During our trip, one of our stops was to the Uganzaki lighthouse which as most lighthouses are, situated close to the edge of a cliff. Uganzaki lighthouse was declared as a scenic beauty site back in March of 1983. The sad history of Uganzaki lies before when it was functioning as a lighthouse. Back in December of 1952, a ferry coming from Naha returning to Ishigaki met with severe inclement weather and a distress signal was sent to the Uganzaki lighthouse which the ferry boat was headed. The ferry ended up capsizing which lead to its ultimate demise. After this tragic event, a statue was built to commemorate the sad souls lost during that day and to pray for the safety of future travelers. Now, the lighthouse is mostly used as a great spot to see the overlooking cliff and to enjoy the bed of evening primrose flowers during its blooming season.
For the next part of our journey, we were curious to see how people lived back in the day on Ishigaki and so we decided to visit a place called Yaimamura. Yaimamura would be the Ishigaki equivalent of Okinawa’s Ryukyu Village. It shows old traditional houses, the way people lived, and just in general how they would operate their day by day. They lived in old wooden houses called kominka which the roof looks like it was made from layers of round clay shingles typical of some houses you see on island. Considering its age, the houses in Yaimamura were surprisingly sturdy. You can even walk inside and experience dancing and singing traditional music together with the local guides.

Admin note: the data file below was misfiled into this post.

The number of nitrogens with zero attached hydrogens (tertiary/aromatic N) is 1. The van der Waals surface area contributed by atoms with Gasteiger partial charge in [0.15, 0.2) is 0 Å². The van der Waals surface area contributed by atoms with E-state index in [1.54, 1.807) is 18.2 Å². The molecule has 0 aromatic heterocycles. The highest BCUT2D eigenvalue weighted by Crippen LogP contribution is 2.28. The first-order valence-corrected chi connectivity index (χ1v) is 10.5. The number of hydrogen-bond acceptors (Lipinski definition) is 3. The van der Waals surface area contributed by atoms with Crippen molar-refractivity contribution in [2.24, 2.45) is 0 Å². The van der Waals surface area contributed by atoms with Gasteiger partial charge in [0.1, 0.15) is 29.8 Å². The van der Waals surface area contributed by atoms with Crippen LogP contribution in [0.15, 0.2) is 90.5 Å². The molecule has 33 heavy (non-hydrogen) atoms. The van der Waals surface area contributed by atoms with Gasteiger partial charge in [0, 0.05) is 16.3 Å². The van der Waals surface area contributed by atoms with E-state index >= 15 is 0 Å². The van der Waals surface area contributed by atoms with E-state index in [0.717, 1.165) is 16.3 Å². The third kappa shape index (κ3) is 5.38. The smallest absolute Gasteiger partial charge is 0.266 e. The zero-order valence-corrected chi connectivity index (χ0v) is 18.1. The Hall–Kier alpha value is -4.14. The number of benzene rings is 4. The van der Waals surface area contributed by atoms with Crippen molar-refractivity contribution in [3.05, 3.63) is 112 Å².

One of the most interesting parts of the place was their surprise hosts, the squirrel monkeys! (OK Google, what are squirrel monkeys?) These little peaceful beings would just jump out from the trees and land on your shoulder simply to stare at you with puzzled eyes as if to ask, whatcha doing here buddy? We were assured before entering the facility that these monkeys are peaceful as long as you do not threaten them (duh). Once the first monkey determines that it is safe to land, another group of squirrel monkeys will swarm down and land on you. Apparently, they do this sometimes to share your warmth especially during the winter season. Your only savior is when the trainer or monkey caretaker (or as I like to call her, the Monkeeper) comes along and rattles a ball with food inside. In a New York minute, the entire group of monkeys will swarm towards that noise giving you your opportunity to escape. The highlight of it all was that when they were gone, we discovered that one of the monkey’s mischievously left a “treat” on my wife’s camera bag. And no, it was not chocolate.
Although there are many places to go in Ishigaki, I highly recommend you make a stop to these locations. If not for the spectacular view and the immersive culture, at least go to see the monkeys. They are an absolute hoot. The Uganzaki lighthouse is free of charge while the Yaimamura will set you back about 1000 yen per adult. Pro tip: if you rented a car, make sure to ask the car rental place if they offer coupon books to save 20%.
Location Name: Uganzaki Lighthouse (scenic site)
They accept no yen, $, or creditcard because it’s FREE!
Opening Hours: Doesn’t close. Enjoy the scenery while there is sunlight.
Location Name: Ishigaki Yaimamura (cultural site)
They accept Creditcards and Yen only
Opening Hours: 09:00am-05:30pm (Everyday)